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Abstract

▪ Abstract 

During the past decade, blind analysis has become a widely used tool in nuclear and particle physics measurements. A blind analysis avoids the possibility of experimenters biasing their result toward their own preconceptions by preventing them from knowing the answer until the analysis is complete. There is at least circumstantial evidence that such a bias has affected past measurements, and as experiments have become costlier and more difficult and hence harder to reproduce, the possibility of bias has become a more important issue than in the past. We describe here the motivations for performing a blind analysis, and give several modern examples of successful blind analysis strategies.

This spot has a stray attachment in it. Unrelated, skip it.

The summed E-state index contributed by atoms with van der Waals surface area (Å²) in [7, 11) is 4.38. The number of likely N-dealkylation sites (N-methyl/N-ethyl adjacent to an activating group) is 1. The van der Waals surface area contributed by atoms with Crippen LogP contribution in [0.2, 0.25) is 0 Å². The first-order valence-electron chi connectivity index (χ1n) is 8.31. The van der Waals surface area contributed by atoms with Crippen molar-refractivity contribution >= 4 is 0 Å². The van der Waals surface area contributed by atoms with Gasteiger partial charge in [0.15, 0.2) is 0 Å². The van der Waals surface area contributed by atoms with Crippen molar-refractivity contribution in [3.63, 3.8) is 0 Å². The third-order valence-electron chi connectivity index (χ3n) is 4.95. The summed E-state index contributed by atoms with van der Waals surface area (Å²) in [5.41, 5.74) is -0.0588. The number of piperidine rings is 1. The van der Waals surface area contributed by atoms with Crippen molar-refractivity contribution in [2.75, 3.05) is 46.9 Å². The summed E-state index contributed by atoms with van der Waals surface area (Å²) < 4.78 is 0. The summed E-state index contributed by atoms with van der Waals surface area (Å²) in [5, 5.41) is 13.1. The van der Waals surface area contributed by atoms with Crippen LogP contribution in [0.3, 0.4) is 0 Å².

[Erratum, Closure]

An erratum has been published for this article:
BLIND ANALYSIS IN NUCLEAR AND PARTICLE PHYSICS
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/content/journals/10.1146/annurev.nucl.55.090704.151521
2005-12-08
2024-04-20
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  • Article Type: Review Article
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